My husband and I have been providing emotional and physical support to his uncle for several years now. However, a recent change in health has made that very difficult to continue doing. He was diagnosed with Alzheimer’s disease about 8 months ago.
Uncle Jim has been a widower for over 10 years. He’s very independent and fiercely proud. But the changes we started detecting about a year ago made us concerned about his safety. After convincing him it was time to see a doctor, we were sad to receive this diagnosis.
Though we live fairly close, he is alone all day long and many evenings. My husband, children, and I are in and out, but I think he needs more. I worry he will wander from home, become lost, and something awful will happen to him.
Our uncle is on a fairly tight budget, but since he’s a veteran he might be entitled to more assistance from the Veterans Benefits Administration. My friend told me there is a benefit that specifically helps finance senior care and different health care needs.
Could this benefit help pay for a move to a memory care community? While we are sad not to be able to care for him at home, we know that his safety and well-being will likely be better in a community known for caring for people with dementia.
Can you help connect us with information about this benefit for veterans?
Jake and Jenny in Midland, MI
Understanding the Veterans Aid and Attendance Benefit for Senior Care
Dear Jake and Jenny:
I’m glad your friend talked with you about this benefit. It’s sometimes overlooked because veterans and their families aren’t aware it exists. It is known as the Aid and Attendance benefit and was created to offer financial support to veterans and their spouses or the surviving spouses of deceased veterans.
Veterans aged 65 or older who served at least 90 days of active military service, at least one day of which was during an acknowledged period of war, may be eligible for this support. This benefit also extends to surviving spouses of veterans.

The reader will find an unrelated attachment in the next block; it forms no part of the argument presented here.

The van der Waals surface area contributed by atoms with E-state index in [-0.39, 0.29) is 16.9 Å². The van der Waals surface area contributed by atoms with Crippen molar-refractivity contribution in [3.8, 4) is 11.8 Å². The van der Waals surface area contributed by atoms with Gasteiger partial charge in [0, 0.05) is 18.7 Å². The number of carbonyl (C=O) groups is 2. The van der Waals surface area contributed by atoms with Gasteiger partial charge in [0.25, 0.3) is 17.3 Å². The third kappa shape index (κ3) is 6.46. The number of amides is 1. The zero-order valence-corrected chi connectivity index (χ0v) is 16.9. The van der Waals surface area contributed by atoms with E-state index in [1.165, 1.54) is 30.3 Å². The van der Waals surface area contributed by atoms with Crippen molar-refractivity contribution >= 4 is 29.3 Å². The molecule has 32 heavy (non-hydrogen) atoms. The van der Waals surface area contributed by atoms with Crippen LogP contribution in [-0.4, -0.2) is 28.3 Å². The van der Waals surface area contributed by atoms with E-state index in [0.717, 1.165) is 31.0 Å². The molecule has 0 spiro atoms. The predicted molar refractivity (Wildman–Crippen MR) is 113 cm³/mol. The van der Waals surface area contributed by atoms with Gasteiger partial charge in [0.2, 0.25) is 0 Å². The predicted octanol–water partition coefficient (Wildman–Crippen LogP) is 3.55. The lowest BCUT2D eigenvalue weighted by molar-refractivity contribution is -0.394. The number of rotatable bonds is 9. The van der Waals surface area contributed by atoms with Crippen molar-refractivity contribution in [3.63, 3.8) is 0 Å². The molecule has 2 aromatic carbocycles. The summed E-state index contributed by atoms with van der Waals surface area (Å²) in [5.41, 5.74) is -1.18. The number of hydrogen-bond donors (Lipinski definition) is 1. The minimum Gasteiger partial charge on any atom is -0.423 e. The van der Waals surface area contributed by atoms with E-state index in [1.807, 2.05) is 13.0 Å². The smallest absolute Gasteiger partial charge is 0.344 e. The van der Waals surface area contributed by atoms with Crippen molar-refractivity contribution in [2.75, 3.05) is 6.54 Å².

Here’s a quick overview of what veterans and their loved ones should know:
- Demonstrate need: The veteran or surviving spouse must be able to demonstrate the need for assistance. The Veterans Benefits Administration conducts an evaluation to make this determination. Factors such as the senior’s ability to independently perform daily activities and any disabilities one or both spouses have are used in the assessment.
- Financial qualification: The Veterans Benefits Administration will look at the family’s yearly income and total net worth when deciding if they qualify for assistance and in determining how much they will receive. These guidelines are established by Congress and are adjusted each year.
- Current pension recipient: Applicants must already be receiving a VA pension or must be eligible to apply.
- Honorably discharged from service: A veteran must have parted from their military service in good standing. Those who received a dishonorable discharge are usually not eligible for these benefits.
- No service-related injury required: One myth is that the veteran must have sustained an injury during their time in military service to qualify for help. That’s not true. A qualifying health condition does not need to be related to their time in the service.
Finally, the Veterans Benefits Administration mandates that a veteran must have served least 90 days of active military service to receive this benefit. At least one day of that service must have taken place during an acknowledged period of war. This is the current list of wars and conflicts that meet the period of war requirement:
- World War I (April 6, 1917–November 11, 1918)
- World War II (December 7, 1941–December 31, 1946)
- Korean conflict (June 27, 1950–January 31, 1955)
- Vietnam era (November 1, 1955–May 7, 1975 for veterans who served in the Republic of Vietnam during that period; otherwise, August 5, 1964–May 7, 1975)
- Gulf War (August 2, 1990–a future date to be set by law or presidential proclamation)
I hope this information is helpful to you and your uncle. If you have questions, I encourage you to contact one of the Heritage Senior Communities. Our team members are well-versed in the Aid and Attendance benefit and may be able to help you find answers.